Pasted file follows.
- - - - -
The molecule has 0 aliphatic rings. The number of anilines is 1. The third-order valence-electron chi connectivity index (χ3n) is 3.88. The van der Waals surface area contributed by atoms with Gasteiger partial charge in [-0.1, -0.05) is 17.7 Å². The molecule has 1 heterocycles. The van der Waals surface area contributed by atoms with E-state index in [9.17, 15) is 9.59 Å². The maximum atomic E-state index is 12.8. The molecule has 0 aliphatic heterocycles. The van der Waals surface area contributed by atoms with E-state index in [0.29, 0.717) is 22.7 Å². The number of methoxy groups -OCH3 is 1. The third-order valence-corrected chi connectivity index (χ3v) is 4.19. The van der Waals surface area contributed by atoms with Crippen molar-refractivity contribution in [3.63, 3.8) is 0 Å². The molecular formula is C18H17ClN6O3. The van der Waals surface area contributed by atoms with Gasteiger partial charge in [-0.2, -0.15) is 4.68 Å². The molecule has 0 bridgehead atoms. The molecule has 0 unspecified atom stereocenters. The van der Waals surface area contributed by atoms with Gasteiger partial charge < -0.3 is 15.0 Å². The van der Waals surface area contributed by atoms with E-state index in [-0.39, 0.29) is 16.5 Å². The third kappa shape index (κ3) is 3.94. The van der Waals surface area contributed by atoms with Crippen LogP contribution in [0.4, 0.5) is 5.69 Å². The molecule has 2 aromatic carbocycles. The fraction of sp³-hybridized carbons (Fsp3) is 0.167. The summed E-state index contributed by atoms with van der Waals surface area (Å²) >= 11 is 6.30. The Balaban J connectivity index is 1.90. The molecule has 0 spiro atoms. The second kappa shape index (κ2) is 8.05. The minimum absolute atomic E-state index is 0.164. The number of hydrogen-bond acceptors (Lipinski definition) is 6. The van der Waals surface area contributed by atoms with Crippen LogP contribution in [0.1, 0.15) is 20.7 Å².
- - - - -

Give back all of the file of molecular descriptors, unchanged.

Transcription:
The molecule has 0 aliphatic rings. The number of anilines is 1. The third-order valence-electron chi connectivity index (χ3n) is 3.88. The van der Waals surface area contributed by atoms with Gasteiger partial charge in [-0.1, -0.05) is 17.7 Å². The molecule has 1 heterocycles. The van der Waals surface area contributed by atoms with E-state index in [9.17, 15) is 9.59 Å². The maximum atomic E-state index is 12.8. The molecule has 0 aliphatic heterocycles. The van der Waals surface area contributed by atoms with E-state index in [0.29, 0.717) is 22.7 Å². The number of methoxy groups -OCH3 is 1. The third-order valence-corrected chi connectivity index (χ3v) is 4.19. The van der Waals surface area contributed by atoms with Crippen molar-refractivity contribution in [3.63, 3.8) is 0 Å². The molecular formula is C18H17ClN6O3. The van der Waals surface area contributed by atoms with Gasteiger partial charge in [-0.2, -0.15) is 4.68 Å². The molecule has 0 bridgehead atoms. The molecule has 0 unspecified atom stereocenters. The van der Waals surface area contributed by atoms with Gasteiger partial charge < -0.3 is 15.0 Å². The van der Waals surface area contributed by atoms with E-state index in [-0.39, 0.29) is 16.5 Å². The third kappa shape index (κ3) is 3.94. The van der Waals surface area contributed by atoms with Crippen LogP contribution in [0.4, 0.5) is 5.69 Å². The molecule has 2 aromatic carbocycles. The fraction of sp³-hybridized carbons (Fsp3) is 0.167. The summed E-state index contributed by atoms with van der Waals surface area (Å²) >= 11 is 6.30. The Balaban J connectivity index is 1.90. The molecule has 0 spiro atoms. The second kappa shape index (κ2) is 8.05. The minimum absolute atomic E-state index is 0.164. The number of hydrogen-bond acceptors (Lipinski definition) is 6. The van der Waals surface area contributed by atoms with Crippen LogP contribution in [0.1, 0.15) is 20.7 Å².